Food miles: Starving the poor?
Ballingall, John; Winchester, Niven
Food miles measure the distance food travels to reach consumers’ plates. Although substituting local food for imported produce will not necessarily reduce greenhouse gas (GHG) emissions, the food miles movement is widely supported by consumers and import-competing producers. We investigate the economic implications of food miles-induced preference changes in Europe using an economy-wide model. We observe large welfare losses for several Sub-Saharan African nations. We conclude that food miles campaigns will increase global inequality without necessarily improving environmental outcomes.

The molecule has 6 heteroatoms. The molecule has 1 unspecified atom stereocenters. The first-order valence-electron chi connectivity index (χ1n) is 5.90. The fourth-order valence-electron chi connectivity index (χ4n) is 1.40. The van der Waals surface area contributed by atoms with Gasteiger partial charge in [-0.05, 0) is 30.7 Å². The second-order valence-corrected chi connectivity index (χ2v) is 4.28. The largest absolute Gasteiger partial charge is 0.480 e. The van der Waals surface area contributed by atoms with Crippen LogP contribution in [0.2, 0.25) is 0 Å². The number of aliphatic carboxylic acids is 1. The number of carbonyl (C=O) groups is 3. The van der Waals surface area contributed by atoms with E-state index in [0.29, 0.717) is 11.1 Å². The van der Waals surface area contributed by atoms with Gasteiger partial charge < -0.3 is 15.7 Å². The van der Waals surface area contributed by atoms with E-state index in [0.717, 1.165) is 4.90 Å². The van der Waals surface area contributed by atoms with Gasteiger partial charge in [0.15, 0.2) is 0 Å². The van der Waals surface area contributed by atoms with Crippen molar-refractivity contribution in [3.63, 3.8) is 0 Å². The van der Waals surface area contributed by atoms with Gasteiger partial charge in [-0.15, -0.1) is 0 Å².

Publisher: Department of Economics, University of Otago
Series number: 812
Keywords: food miles; trade protection; Non-tariff barriers
Research Type: Discussion Paper